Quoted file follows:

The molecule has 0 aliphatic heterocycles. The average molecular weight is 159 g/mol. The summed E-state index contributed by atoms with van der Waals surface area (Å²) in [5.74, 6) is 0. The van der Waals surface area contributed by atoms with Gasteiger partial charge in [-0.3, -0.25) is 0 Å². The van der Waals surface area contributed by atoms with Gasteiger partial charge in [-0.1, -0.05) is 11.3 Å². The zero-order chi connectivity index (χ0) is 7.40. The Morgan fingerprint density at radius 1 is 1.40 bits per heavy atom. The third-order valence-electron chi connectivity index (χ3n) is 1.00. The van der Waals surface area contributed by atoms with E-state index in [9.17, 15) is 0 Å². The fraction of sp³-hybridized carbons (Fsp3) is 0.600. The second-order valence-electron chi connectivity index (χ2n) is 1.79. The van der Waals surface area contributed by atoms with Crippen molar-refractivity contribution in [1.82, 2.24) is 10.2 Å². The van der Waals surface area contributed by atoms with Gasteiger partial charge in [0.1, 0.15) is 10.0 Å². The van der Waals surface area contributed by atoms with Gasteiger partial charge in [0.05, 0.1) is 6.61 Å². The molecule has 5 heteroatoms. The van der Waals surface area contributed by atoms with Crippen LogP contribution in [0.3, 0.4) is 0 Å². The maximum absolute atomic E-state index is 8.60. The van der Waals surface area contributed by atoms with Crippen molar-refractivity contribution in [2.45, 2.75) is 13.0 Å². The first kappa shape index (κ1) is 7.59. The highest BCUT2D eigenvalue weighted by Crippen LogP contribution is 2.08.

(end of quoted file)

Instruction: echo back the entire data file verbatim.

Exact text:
The molecule has 0 aliphatic heterocycles. The average molecular weight is 159 g/mol. The summed E-state index contributed by atoms with van der Waals surface area (Å²) in [5.74, 6) is 0. The van der Waals surface area contributed by atoms with Gasteiger partial charge in [-0.3, -0.25) is 0 Å². The van der Waals surface area contributed by atoms with Gasteiger partial charge in [-0.1, -0.05) is 11.3 Å². The zero-order chi connectivity index (χ0) is 7.40. The Morgan fingerprint density at radius 1 is 1.40 bits per heavy atom. The third-order valence-electron chi connectivity index (χ3n) is 1.00. The van der Waals surface area contributed by atoms with E-state index in [9.17, 15) is 0 Å². The fraction of sp³-hybridized carbons (Fsp3) is 0.600. The second-order valence-electron chi connectivity index (χ2n) is 1.79. The van der Waals surface area contributed by atoms with Crippen molar-refractivity contribution in [1.82, 2.24) is 10.2 Å². The van der Waals surface area contributed by atoms with Gasteiger partial charge in [0.1, 0.15) is 10.0 Å². The van der Waals surface area contributed by atoms with Gasteiger partial charge in [0.05, 0.1) is 6.61 Å². The molecule has 5 heteroatoms. The van der Waals surface area contributed by atoms with Crippen LogP contribution in [0.3, 0.4) is 0 Å². The maximum absolute atomic E-state index is 8.60. The van der Waals surface area contributed by atoms with Crippen molar-refractivity contribution in [2.45, 2.75) is 13.0 Å². The first kappa shape index (κ1) is 7.59. The highest BCUT2D eigenvalue weighted by Crippen LogP contribution is 2.08.